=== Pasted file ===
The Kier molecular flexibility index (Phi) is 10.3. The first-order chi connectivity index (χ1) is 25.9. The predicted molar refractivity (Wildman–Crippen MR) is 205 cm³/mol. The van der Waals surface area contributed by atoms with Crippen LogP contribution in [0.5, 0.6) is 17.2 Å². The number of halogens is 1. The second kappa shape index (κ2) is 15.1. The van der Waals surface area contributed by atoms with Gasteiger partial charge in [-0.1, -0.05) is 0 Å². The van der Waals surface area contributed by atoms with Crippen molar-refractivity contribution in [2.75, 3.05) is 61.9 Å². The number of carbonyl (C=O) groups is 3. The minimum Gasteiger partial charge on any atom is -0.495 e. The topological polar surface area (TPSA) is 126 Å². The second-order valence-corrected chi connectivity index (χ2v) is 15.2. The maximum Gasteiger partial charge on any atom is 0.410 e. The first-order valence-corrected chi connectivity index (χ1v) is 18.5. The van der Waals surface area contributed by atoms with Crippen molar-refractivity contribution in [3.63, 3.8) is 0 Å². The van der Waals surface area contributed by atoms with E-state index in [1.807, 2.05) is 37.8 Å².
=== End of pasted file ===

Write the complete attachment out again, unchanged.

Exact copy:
The Kier molecular flexibility index (Phi) is 10.3. The first-order chi connectivity index (χ1) is 25.9. The predicted molar refractivity (Wildman–Crippen MR) is 205 cm³/mol. The van der Waals surface area contributed by atoms with Crippen LogP contribution in [0.5, 0.6) is 17.2 Å². The number of halogens is 1. The second kappa shape index (κ2) is 15.1. The van der Waals surface area contributed by atoms with Gasteiger partial charge in [-0.1, -0.05) is 0 Å². The van der Waals surface area contributed by atoms with Crippen molar-refractivity contribution in [2.75, 3.05) is 61.9 Å². The number of carbonyl (C=O) groups is 3. The minimum Gasteiger partial charge on any atom is -0.495 e. The topological polar surface area (TPSA) is 126 Å². The second-order valence-corrected chi connectivity index (χ2v) is 15.2. The maximum Gasteiger partial charge on any atom is 0.410 e. The first-order valence-corrected chi connectivity index (χ1v) is 18.5. The van der Waals surface area contributed by atoms with Crippen molar-refractivity contribution in [3.63, 3.8) is 0 Å². The van der Waals surface area contributed by atoms with E-state index in [1.807, 2.05) is 37.8 Å².